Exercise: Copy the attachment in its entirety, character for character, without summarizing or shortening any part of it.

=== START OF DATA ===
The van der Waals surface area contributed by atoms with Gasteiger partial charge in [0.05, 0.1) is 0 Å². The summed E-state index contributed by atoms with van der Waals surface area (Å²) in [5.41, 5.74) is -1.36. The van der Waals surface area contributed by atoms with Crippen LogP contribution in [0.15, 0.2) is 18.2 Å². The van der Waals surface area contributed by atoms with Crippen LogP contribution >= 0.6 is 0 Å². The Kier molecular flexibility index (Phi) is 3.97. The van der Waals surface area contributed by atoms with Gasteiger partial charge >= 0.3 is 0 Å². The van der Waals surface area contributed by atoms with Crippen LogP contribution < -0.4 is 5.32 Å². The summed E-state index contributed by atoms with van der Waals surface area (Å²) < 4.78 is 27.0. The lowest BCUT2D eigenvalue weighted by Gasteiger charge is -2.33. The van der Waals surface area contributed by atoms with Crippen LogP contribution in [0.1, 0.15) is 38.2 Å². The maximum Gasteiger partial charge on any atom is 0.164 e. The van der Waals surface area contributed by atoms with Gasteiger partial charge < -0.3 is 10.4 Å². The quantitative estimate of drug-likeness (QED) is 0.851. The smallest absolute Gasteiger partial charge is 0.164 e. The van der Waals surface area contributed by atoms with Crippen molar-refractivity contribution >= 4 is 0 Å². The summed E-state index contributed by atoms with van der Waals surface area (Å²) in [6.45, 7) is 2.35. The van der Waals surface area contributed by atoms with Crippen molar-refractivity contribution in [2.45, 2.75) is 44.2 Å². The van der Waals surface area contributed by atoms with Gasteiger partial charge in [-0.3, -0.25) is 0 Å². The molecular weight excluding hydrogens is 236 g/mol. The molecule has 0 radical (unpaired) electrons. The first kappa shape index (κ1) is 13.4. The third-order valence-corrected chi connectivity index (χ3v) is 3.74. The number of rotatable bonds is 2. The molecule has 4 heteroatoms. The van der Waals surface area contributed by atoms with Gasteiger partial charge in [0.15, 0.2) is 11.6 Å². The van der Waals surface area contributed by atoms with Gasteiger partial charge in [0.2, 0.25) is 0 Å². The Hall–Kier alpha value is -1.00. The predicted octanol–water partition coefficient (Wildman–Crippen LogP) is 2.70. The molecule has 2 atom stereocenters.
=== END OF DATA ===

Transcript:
The van der Waals surface area contributed by atoms with Gasteiger partial charge in [0.05, 0.1) is 0 Å². The summed E-state index contributed by atoms with van der Waals surface area (Å²) in [5.41, 5.74) is -1.36. The van der Waals surface area contributed by atoms with Crippen LogP contribution in [0.15, 0.2) is 18.2 Å². The van der Waals surface area contributed by atoms with Crippen LogP contribution >= 0.6 is 0 Å². The Kier molecular flexibility index (Phi) is 3.97. The van der Waals surface area contributed by atoms with Gasteiger partial charge >= 0.3 is 0 Å². The van der Waals surface area contributed by atoms with Crippen LogP contribution < -0.4 is 5.32 Å². The summed E-state index contributed by atoms with van der Waals surface area (Å²) < 4.78 is 27.0. The lowest BCUT2D eigenvalue weighted by Gasteiger charge is -2.33. The van der Waals surface area contributed by atoms with Crippen LogP contribution in [0.1, 0.15) is 38.2 Å². The maximum Gasteiger partial charge on any atom is 0.164 e. The van der Waals surface area contributed by atoms with Gasteiger partial charge < -0.3 is 10.4 Å². The quantitative estimate of drug-likeness (QED) is 0.851. The smallest absolute Gasteiger partial charge is 0.164 e. The van der Waals surface area contributed by atoms with Crippen molar-refractivity contribution >= 4 is 0 Å². The summed E-state index contributed by atoms with van der Waals surface area (Å²) in [6.45, 7) is 2.35. The van der Waals surface area contributed by atoms with Crippen molar-refractivity contribution in [2.45, 2.75) is 44.2 Å². The van der Waals surface area contributed by atoms with Gasteiger partial charge in [-0.3, -0.25) is 0 Å². The molecular weight excluding hydrogens is 236 g/mol. The molecule has 0 radical (unpaired) electrons. The first kappa shape index (κ1) is 13.4. The third-order valence-corrected chi connectivity index (χ3v) is 3.74. The number of rotatable bonds is 2. The molecule has 4 heteroatoms. The van der Waals surface area contributed by atoms with Gasteiger partial charge in [0.15, 0.2) is 11.6 Å². The van der Waals surface area contributed by atoms with Gasteiger partial charge in [0.2, 0.25) is 0 Å². The Hall–Kier alpha value is -1.00. The predicted octanol–water partition coefficient (Wildman–Crippen LogP) is 2.70. The molecule has 2 atom stereocenters.